In the very least, the correlation explanation is simplistic and fails to mention other economic forces that likely had a far bigger impact on wages and health care costs. For one, the income growth curve correlates very closely with periods of economic growth and shrinkage in the last 20 years and not only do wages fall during recessions but health care costs increase faster during economic downturns. Prices for products and services would be expected to fall during a recession but health care is something that people don’t or can’t cut back on and health care is massively supported by the tax payers and the Federal government is the only entity able to generate massive deficits to sustain funding during periods of decreased tax revenues. Additionally, this potential for growth in periods of economic contraction makes the health care industry an attractive target for investors looking for safer harbors to park their wealth in a recession and this capital influx can drive more growth and so on and so forth.

It could be argued that slowed health care cost increases during the mid to late 1990s contributed some to income growth during this time but the overwhelming cause was a massive economic expansion fueled  by improvements in productivity. And high inflation and stagnant growth is the likely reason why income growth has been very flat since 2003 despite slowing health care cost increases. In short, the income growth and health care cost curves are reflective of their separate connections to much larger economic forces rather then the relatively minor influences or associations they have on each other.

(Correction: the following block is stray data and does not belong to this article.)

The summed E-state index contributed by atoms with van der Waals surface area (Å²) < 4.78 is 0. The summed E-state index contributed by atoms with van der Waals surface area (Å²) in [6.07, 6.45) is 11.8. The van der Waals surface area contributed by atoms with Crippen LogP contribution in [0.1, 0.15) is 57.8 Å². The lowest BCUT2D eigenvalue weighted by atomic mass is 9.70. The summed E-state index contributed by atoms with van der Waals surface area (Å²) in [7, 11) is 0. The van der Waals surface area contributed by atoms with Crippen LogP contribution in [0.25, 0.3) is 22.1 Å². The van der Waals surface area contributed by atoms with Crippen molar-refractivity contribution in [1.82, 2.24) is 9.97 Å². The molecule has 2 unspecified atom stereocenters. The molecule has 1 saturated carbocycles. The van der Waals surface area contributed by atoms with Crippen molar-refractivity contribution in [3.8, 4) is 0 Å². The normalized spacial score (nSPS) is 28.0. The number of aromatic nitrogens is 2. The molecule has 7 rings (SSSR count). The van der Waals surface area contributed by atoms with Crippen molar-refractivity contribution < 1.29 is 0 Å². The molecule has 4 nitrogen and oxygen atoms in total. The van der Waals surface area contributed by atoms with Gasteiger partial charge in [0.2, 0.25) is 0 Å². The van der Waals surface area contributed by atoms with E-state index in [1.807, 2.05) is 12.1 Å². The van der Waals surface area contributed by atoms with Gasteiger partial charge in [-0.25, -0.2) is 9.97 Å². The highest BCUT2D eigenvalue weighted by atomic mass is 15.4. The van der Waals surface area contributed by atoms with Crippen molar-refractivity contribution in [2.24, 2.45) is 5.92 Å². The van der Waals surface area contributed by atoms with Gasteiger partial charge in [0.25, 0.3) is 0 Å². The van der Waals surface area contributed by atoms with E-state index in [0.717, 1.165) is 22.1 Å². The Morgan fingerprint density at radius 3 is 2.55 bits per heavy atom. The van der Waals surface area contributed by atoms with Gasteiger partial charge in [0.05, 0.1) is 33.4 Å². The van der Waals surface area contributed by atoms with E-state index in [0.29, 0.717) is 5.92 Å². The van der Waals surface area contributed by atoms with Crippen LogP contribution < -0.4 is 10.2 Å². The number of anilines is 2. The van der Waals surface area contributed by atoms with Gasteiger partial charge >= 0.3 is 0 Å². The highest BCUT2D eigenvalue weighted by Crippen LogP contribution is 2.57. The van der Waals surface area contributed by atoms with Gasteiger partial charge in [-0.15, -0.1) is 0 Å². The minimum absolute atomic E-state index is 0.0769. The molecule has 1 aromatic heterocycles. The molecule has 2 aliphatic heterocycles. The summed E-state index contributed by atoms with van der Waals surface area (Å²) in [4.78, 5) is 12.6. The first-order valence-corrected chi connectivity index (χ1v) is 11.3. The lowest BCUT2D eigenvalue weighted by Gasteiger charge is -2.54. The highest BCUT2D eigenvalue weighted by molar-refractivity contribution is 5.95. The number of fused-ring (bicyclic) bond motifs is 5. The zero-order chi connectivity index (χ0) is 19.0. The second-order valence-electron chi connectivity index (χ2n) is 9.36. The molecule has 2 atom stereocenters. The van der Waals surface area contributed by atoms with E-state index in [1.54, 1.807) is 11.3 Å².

Then there is the small problem that only 47% of US employees participated in an employer provided health care plan (2005 data) and the income/health care cost curve correlation falls apart under subgroup analysis.  Those workers who saw the largest wage growth in the economic expansion of the mid to late 1990s were the least likely to be covered by employer sponsored health insurance.

What exactly is a “Cadillac” health care plan? What exactly is the value of a “Cadillac” plan? I don’t know and neither apparently does Gruber. Unlike auto or homeowners insurance which scales up based on the value of the asset that is covered, health insurance scales up with the number of people covered, their ages, and the number and types of co-existing conditions but NOT necessarily with the number or type of benefits covered. A study by NORC found that only 3.4% of the cost of health care insurance is due to generous benefits given to its members.